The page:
The Game’s Up!

7 12 2012

The Game’s Up! was my plenary session on Saturday morning at IHTOC3. The aim of the session is to review the use of games in the classroom over the last 50 years or so and discuss whether games are still relevant in the language learning classroom today. 

Along the way we played a few games from the past and the present and looked forward to the future of games as well (with a little help from my private student, Sergio).

On the link you will find a recording of the session, the session slides and all of the handouts of the games used in the session – enjoy! 

The next step is to create a handout for teachers to use while watching the video to make watching it a more hands-on exercise – watch this space. 

What are your favourite games to play with your students?  Do please share them with us.  Do you stick to old faves or are you at the forefront of gaming technology use with your students.  As always, I’d love to hear from you, both about the session and your ideas too. Game on!





A couple of comments on ‘Five against One’ by @bealer81

6 10 2012

An International House colleague, Adam Beale, finishes off his second year of teaching and heads into his third with a couple of pertinent blog posts and much promise of an exciting new project for the year ahead:

http://fiveagainstone.wordpress.com/2012/10/05/consider-me-an-object-and-put-me-in-a-coursebook-shaped-vacuum/

I think I’m looking forward to your blogs this year even more than last years – hopefully we’ll get lots of adapted materials out of you to share on the IH platform! And will you be presenting for us at IHTOC3 –http://tinyurl.com/IHTOC3info ?

http://fiveagainstone.wordpress.com/2012/10/05/i-was-a-rabbit-in-your-headlights/

Adam, interesting reading and a lovely way to bring the project to a close – really enjoyed following it all the way through.

That you finish with a comment about emergent language and a formula is great too – I have many doubts about Emergent language and I love formulas. I think the Dogme movement are confused when they speak about emergent language, what they really mean is interlanguage. As I understand it, emergent language is the result of the process, therefore your formula could read:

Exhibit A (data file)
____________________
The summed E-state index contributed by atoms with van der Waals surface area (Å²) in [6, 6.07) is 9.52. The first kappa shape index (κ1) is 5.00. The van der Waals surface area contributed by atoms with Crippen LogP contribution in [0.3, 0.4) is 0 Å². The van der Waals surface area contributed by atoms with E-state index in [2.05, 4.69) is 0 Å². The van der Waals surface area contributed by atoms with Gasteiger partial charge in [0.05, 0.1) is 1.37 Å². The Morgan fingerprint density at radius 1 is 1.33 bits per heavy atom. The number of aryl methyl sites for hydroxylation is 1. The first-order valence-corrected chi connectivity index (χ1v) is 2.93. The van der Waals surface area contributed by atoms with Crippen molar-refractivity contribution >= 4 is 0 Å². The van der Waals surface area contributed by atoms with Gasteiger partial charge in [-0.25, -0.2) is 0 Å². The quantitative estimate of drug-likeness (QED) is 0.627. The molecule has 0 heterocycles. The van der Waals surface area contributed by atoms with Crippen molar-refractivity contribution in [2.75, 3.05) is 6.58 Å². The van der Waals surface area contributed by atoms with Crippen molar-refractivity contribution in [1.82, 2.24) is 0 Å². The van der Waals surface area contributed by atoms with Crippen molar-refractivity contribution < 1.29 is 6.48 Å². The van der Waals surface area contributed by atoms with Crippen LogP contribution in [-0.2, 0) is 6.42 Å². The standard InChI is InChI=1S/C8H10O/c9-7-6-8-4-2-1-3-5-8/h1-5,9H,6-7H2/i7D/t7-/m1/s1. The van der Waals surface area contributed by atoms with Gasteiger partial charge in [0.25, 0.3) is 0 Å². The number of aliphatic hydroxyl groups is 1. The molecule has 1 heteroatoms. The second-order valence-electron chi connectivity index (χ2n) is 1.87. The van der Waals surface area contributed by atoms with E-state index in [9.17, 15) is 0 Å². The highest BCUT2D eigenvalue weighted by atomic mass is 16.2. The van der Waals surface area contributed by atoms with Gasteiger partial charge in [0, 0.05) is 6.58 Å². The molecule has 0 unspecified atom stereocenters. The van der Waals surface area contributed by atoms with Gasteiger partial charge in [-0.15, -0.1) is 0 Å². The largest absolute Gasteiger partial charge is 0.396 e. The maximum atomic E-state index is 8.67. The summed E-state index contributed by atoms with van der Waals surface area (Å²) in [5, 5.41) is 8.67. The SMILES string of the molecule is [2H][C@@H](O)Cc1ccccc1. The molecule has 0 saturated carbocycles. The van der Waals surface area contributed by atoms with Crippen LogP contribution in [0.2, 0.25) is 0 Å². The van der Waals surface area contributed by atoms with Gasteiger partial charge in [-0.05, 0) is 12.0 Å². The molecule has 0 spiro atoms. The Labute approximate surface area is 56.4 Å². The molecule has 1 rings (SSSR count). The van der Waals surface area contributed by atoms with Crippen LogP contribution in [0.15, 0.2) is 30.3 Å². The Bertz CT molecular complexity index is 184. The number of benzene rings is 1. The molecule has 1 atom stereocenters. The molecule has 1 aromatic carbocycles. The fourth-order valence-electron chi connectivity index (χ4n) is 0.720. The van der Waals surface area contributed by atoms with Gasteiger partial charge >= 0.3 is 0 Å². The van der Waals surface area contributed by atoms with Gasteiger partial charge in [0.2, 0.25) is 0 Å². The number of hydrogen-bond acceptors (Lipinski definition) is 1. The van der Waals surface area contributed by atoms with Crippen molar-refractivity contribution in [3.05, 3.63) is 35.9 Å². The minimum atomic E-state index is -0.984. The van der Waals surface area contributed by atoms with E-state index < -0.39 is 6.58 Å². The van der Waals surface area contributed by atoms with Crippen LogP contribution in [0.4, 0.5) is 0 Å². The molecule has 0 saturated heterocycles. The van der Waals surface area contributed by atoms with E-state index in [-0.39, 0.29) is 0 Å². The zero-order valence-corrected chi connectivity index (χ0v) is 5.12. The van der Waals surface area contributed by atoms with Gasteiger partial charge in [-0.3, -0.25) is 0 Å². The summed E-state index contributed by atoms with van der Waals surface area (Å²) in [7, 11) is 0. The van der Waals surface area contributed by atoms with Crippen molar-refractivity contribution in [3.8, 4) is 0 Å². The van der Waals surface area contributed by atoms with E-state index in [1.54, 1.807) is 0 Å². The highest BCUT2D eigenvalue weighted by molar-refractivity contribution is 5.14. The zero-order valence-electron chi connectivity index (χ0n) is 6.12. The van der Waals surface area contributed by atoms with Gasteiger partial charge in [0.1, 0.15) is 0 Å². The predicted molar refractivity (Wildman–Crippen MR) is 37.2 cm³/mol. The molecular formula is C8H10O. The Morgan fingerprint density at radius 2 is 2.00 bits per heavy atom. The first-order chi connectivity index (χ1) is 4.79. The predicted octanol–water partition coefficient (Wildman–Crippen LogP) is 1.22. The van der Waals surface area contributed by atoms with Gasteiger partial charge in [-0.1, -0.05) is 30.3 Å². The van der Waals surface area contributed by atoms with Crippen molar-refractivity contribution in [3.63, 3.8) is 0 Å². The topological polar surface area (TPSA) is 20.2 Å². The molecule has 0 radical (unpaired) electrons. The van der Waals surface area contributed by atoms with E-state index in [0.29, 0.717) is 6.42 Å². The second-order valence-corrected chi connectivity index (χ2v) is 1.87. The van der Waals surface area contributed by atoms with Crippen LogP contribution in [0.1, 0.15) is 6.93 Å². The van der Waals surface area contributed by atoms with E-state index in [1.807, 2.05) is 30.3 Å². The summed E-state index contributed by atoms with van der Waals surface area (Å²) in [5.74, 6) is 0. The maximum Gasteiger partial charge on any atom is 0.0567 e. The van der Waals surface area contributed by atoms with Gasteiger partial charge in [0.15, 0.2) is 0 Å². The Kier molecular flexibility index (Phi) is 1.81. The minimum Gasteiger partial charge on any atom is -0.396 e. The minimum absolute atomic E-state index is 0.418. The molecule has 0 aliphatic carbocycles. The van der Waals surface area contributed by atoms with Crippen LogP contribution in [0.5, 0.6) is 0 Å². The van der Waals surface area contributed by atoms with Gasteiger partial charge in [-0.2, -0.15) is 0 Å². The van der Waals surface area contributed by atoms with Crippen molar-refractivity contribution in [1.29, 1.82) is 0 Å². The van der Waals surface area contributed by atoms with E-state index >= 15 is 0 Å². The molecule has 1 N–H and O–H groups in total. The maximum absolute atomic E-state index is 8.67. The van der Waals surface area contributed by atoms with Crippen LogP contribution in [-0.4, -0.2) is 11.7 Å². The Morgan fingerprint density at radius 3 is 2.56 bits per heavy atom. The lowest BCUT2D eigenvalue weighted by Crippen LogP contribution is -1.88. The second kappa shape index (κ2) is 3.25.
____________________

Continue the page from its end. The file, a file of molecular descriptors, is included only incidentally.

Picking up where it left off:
interlanguage + input = emergent language

I’d be a lot happier with this formula, but it’s also one that’s been around a lot longer then Dogme…





Participles in boxes

26 09 2012

Yesterday I was standing in for a colleague who’s gone to Disney with her kids, and so I was teaching an Upper Intermediate 2 class (they’re preparing for FCE in december).  The previous class they’d read a text about Pompeii and the other teacher had left me with the remit of continuing on into the language focus that followed on from the reading – participle clauses!

While I can imagine some of you might think participle clauses aren’t for the faint hearted, I was actually quite excited at the prospect, since it gave me the opportunity to try out a game I designed for the IHWO Games Bank, which I’ve never actually had the chance to use in a class before.  And since the class was a group of teens from 13 to 16, a game of boxes was just what I needed to keep their attention on the target language and get some intense practice in.

We quickly looked at the example sentences form the text and explored together what participle clauses actually were.  Normally I’d do this as a guided discovery, but the downside to GD is the prep needed and when substituting I like to keep that to a minimum.  So old fashioned teacher-at-the-board presentation it was, although I elicited all of the info from the students, of course!

Then it was straight into the game.  Hopefully you all know how to play boxes?  It’s basically joining up dots to complete the four sides of a square.  The strategy comes in because it’s the team that completes the fourth side of the square that wins the box for their team – and the team with the most boxes wins the game.  In our class version of the game, the teams have to correctly add a participle clause into short sentences in order to win the opportunity to draw a line and start building up squares.  Here’s the game and rules for you to try with your students:

Level 7 Lower Advanced Participles in Boxes